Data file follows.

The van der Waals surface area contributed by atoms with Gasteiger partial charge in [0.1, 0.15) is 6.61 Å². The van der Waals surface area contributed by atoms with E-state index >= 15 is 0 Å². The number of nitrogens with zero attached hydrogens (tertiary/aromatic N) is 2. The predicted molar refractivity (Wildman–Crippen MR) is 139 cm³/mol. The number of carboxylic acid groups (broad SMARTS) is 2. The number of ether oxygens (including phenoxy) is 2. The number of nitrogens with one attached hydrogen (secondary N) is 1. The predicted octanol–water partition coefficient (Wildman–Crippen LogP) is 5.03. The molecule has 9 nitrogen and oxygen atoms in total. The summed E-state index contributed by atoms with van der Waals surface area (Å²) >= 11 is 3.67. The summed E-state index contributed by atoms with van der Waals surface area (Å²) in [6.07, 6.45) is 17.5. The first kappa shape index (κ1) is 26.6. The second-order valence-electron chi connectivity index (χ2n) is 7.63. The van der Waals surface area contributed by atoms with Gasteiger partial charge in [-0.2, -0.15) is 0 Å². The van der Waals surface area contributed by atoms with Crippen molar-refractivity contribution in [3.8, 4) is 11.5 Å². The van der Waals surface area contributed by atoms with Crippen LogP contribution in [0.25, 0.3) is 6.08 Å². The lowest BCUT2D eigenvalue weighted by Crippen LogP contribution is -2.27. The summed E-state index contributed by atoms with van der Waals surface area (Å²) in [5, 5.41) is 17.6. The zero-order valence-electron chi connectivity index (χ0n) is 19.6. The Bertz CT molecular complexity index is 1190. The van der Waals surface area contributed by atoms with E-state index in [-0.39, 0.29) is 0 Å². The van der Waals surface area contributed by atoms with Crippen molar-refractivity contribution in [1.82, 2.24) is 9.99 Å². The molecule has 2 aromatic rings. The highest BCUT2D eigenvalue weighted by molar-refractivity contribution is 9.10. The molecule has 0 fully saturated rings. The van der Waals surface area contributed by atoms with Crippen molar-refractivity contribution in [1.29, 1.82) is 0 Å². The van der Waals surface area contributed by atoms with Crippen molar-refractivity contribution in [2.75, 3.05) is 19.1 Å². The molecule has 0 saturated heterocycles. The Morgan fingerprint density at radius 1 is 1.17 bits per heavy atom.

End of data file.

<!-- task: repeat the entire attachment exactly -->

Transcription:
The van der Waals surface area contributed by atoms with Gasteiger partial charge in [0.1, 0.15) is 6.61 Å². The van der Waals surface area contributed by atoms with E-state index >= 15 is 0 Å². The number of nitrogens with zero attached hydrogens (tertiary/aromatic N) is 2. The predicted molar refractivity (Wildman–Crippen MR) is 139 cm³/mol. The number of carboxylic acid groups (broad SMARTS) is 2. The number of ether oxygens (including phenoxy) is 2. The number of nitrogens with one attached hydrogen (secondary N) is 1. The predicted octanol–water partition coefficient (Wildman–Crippen LogP) is 5.03. The molecule has 9 nitrogen and oxygen atoms in total. The summed E-state index contributed by atoms with van der Waals surface area (Å²) >= 11 is 3.67. The summed E-state index contributed by atoms with van der Waals surface area (Å²) in [6.07, 6.45) is 17.5. The first kappa shape index (κ1) is 26.6. The second-order valence-electron chi connectivity index (χ2n) is 7.63. The van der Waals surface area contributed by atoms with Gasteiger partial charge in [-0.2, -0.15) is 0 Å². The van der Waals surface area contributed by atoms with Crippen molar-refractivity contribution in [3.8, 4) is 11.5 Å². The van der Waals surface area contributed by atoms with Crippen LogP contribution in [0.25, 0.3) is 6.08 Å². The lowest BCUT2D eigenvalue weighted by Crippen LogP contribution is -2.27. The summed E-state index contributed by atoms with van der Waals surface area (Å²) in [5, 5.41) is 17.6. The zero-order valence-electron chi connectivity index (χ0n) is 19.6. The Bertz CT molecular complexity index is 1190. The van der Waals surface area contributed by atoms with E-state index in [-0.39, 0.29) is 0 Å². The van der Waals surface area contributed by atoms with Crippen molar-refractivity contribution in [1.82, 2.24) is 9.99 Å². The molecule has 2 aromatic rings. The highest BCUT2D eigenvalue weighted by molar-refractivity contribution is 9.10. The molecule has 0 fully saturated rings. The van der Waals surface area contributed by atoms with Crippen molar-refractivity contribution in [1.29, 1.82) is 0 Å². The van der Waals surface area contributed by atoms with Crippen molar-refractivity contribution in [2.75, 3.05) is 19.1 Å². The molecule has 0 saturated heterocycles. The Morgan fingerprint density at radius 1 is 1.17 bits per heavy atom.